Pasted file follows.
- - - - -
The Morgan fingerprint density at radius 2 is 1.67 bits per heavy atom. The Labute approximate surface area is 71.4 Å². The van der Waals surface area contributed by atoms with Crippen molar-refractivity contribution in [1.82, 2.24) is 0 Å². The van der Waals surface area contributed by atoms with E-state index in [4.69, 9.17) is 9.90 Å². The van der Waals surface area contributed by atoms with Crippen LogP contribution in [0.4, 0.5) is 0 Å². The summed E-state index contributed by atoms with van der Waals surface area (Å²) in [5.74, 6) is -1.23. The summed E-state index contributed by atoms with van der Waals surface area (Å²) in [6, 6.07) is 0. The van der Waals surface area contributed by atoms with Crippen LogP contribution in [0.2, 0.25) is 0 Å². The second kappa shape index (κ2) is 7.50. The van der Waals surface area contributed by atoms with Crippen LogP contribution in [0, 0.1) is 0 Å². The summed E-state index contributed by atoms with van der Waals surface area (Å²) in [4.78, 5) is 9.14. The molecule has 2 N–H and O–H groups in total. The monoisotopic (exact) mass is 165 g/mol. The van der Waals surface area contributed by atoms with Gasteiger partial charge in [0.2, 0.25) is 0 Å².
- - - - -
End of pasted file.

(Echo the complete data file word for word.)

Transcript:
The Morgan fingerprint density at radius 2 is 1.67 bits per heavy atom. The Labute approximate surface area is 71.4 Å². The van der Waals surface area contributed by atoms with Crippen molar-refractivity contribution in [1.82, 2.24) is 0 Å². The van der Waals surface area contributed by atoms with E-state index in [4.69, 9.17) is 9.90 Å². The van der Waals surface area contributed by atoms with Crippen LogP contribution in [0.4, 0.5) is 0 Å². The summed E-state index contributed by atoms with van der Waals surface area (Å²) in [5.74, 6) is -1.23. The summed E-state index contributed by atoms with van der Waals surface area (Å²) in [6, 6.07) is 0. The van der Waals surface area contributed by atoms with Crippen LogP contribution in [0.2, 0.25) is 0 Å². The second kappa shape index (κ2) is 7.50. The van der Waals surface area contributed by atoms with Crippen LogP contribution in [0, 0.1) is 0 Å². The summed E-state index contributed by atoms with van der Waals surface area (Å²) in [4.78, 5) is 9.14. The molecule has 2 N–H and O–H groups in total. The monoisotopic (exact) mass is 165 g/mol. The van der Waals surface area contributed by atoms with Gasteiger partial charge in [0.2, 0.25) is 0 Å².